M. Brett Gaffney
RETURN TO PAGES LANE, LOUISVILLE, KENTUCKY
One of the last resort treatments for tuberculosis patients was thoracoplasty,
in which the chest was cut open and two to three ribs removed. Most patients,
when released, would not leave their homes because of their appearance.
June. Trees sickly green. Mother hobbles
to the car wrapped in blankets.
The doctor says she's recovered
from surgery but she won't put on clothes,
says they don't fit her anymore,
now that they've taken two of her ribs,
left her lopsided and ugly.
In the backseat she is a bat, wings folded
in on herself, head tucked, eyes closed
against the sun as if it's too bright, too full
of everything she remembers about summer:
fishing by the pond in her sundress, the one
that always made Daddy run after her, both of them
stumbling from the muddy water soaked in laughter.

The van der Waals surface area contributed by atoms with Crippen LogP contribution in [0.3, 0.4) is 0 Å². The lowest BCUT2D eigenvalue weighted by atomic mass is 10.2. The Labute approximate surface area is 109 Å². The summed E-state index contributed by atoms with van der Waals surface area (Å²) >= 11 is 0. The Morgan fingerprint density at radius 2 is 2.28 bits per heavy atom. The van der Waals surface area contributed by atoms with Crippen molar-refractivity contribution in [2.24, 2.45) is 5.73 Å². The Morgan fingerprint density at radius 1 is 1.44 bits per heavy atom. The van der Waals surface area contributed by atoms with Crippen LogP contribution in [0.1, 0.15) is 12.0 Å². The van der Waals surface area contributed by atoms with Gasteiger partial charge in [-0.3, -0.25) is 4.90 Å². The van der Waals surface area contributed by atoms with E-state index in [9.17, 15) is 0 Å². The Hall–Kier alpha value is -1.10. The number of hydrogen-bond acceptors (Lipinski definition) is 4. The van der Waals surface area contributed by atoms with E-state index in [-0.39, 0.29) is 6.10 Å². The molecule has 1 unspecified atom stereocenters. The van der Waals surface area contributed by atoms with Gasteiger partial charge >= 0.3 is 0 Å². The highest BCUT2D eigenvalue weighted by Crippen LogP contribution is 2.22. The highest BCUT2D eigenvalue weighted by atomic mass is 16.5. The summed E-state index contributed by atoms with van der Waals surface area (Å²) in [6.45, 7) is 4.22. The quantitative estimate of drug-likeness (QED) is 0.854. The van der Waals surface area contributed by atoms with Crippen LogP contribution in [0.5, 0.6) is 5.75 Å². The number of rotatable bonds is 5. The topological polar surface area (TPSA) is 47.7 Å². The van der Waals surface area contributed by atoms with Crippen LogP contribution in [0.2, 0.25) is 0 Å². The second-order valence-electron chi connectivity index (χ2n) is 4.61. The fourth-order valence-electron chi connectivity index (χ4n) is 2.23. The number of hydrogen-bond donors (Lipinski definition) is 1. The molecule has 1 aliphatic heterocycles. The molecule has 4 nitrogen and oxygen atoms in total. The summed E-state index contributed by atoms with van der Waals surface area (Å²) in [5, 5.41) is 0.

Daddy's drawings—her hair a swirl of smudges,
his hands deft and dirty with charcoal.
That was before me and my brothers,
before our men were swallowed up by the mountains,
lost to a darkness I've never known, my girlhood days spent
with mother, hanging sheets on the line like trapped kites.
And now I've lost her to her own avalanche.
I can see it in her eyes, her going inward and away from us,
as if she's fallen into an endless mine
with no lantern to lead her home.
Even sunflowers lean a little I tell her.
Only when the sun's out she says.
I'll never forget the doctor's face, his beaming smile
as we signed her release papers. It gave me hope.
But now I know her body, tired and off kilter,
plans to pull tight the curtains and retreat to the dark of her room.
I know my mother is healed but I don't know where to find her.
M. Brett Gaffney, born in Houston, Texas, holds an MFA in poetry from Southern Illinois University and is the Art Editor for Gingerbread House literary magazine. Her poems have appeared or are forthcoming in Exit 7, REAL, Still: The Journal, Scapegoat Review, BlazeVOX, Sugared Water, Permafrost, Fruita Pulp, Rogue Agent, museum of americana, and Zone 3 among others.